Street art is any art – specifically visual art – developed in public spaces. It can include traditional graffiti artwork, stencil, sculpture, sticker art, street poster art, video projection, guerrilla art, flash mobbing, wheatpasting, etc. Typically, the term is used to refer to unsanctioned or “prohibited” art, as opposed to institutional artistic initiatives. So, is it possible to speak about street art as a form of protest art? If so, what are the signs, texts, codes and practices through which graffiti, stencils and other forms of street art can serve as means to express opposition and dissent? The present paper aims at answering these questions at first through a general historic introduction that will try to contextualize and describe the street art phenomenon and its evolution over time, then focusing on two specific case studies whose purpose is to investigate, from a semiotic point of view, its role in the expression of dissent and protest acts. Especially, we will deal with the use of graffiti, stencils and posters as means of protest against two very known and discussed examples of separation barriers.

I ‘graffi’ della protesta. Street art, barriere artificiali e forme di espressione del dissenso

STANO Simona;
2012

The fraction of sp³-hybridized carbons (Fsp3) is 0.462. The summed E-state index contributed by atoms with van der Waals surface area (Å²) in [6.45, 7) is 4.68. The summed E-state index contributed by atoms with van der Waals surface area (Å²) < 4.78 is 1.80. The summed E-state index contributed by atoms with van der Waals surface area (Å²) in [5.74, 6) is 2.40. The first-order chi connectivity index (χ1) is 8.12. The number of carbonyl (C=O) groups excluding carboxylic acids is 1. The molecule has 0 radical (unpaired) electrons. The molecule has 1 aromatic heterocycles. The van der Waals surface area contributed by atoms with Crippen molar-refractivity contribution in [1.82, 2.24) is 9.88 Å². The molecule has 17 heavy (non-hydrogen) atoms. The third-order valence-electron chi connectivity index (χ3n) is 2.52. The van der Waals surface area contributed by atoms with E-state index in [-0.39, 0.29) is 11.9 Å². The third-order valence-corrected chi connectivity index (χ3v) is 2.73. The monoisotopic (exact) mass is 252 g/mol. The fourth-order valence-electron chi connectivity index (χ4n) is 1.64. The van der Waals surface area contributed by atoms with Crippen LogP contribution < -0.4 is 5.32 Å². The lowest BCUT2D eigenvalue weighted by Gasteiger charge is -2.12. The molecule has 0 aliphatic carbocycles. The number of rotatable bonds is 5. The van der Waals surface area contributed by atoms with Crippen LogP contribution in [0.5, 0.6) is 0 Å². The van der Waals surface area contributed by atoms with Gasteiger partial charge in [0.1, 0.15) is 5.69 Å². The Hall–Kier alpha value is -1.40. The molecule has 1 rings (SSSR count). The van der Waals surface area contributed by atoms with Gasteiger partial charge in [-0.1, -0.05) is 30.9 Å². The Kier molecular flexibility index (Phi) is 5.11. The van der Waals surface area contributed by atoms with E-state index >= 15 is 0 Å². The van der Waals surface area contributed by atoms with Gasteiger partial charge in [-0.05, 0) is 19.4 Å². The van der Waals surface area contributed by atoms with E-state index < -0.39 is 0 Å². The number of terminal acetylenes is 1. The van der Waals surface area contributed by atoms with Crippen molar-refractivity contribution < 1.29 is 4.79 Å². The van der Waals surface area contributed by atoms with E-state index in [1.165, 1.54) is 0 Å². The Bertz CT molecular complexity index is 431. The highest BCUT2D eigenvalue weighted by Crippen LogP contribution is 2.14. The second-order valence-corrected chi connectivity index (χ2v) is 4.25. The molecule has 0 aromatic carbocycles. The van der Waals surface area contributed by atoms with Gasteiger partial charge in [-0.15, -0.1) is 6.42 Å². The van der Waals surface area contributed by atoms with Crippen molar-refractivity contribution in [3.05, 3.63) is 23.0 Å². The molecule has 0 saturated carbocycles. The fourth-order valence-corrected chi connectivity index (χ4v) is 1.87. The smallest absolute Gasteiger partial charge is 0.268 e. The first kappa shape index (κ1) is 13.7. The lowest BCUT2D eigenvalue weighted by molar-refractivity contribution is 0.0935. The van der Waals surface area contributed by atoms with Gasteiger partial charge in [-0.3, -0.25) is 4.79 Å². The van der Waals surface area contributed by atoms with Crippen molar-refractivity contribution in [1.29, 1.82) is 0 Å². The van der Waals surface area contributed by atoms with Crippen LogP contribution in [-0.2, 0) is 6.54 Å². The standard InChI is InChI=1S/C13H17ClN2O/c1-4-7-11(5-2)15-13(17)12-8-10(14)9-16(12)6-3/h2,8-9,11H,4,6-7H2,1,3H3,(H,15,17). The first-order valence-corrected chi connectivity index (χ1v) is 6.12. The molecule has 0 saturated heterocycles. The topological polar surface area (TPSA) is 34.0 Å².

Abstract

Street art is any art – specifically visual art – developed in public spaces. It can include traditional graffiti artwork, stencil, sculpture, sticker art, street poster art, video projection, guerrilla art, flash mobbing, wheatpasting, etc. Typically, the term is used to refer to unsanctioned or “prohibited” art, as opposed to institutional artistic initiatives. So, is it possible to speak about street art as a form of protest art? If so, what are the signs, texts, codes and practices through which graffiti, stencils and other forms of street art can serve as means to express opposition and dissent? The present paper aims at answering these questions at first through a general historic introduction that will try to contextualize and describe the street art phenomenon and its evolution over time, then focusing on two specific case studies whose purpose is to investigate, from a semiotic point of view, its role in the expression of dissent and protest acts. Especially, we will deal with the use of graffiti, stencils and posters as means of protest against two very known and discussed examples of separation barriers.
13-14
161
205
Protest; street art; graffiti; public space; dissent; resemantization
STANO, Simona, FERRARA, Lamberto, MONDINO, Marco
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Utilizza questo identificativo per citare o creare un link a questo documento: https://hdl.handle.net/2318/1567147
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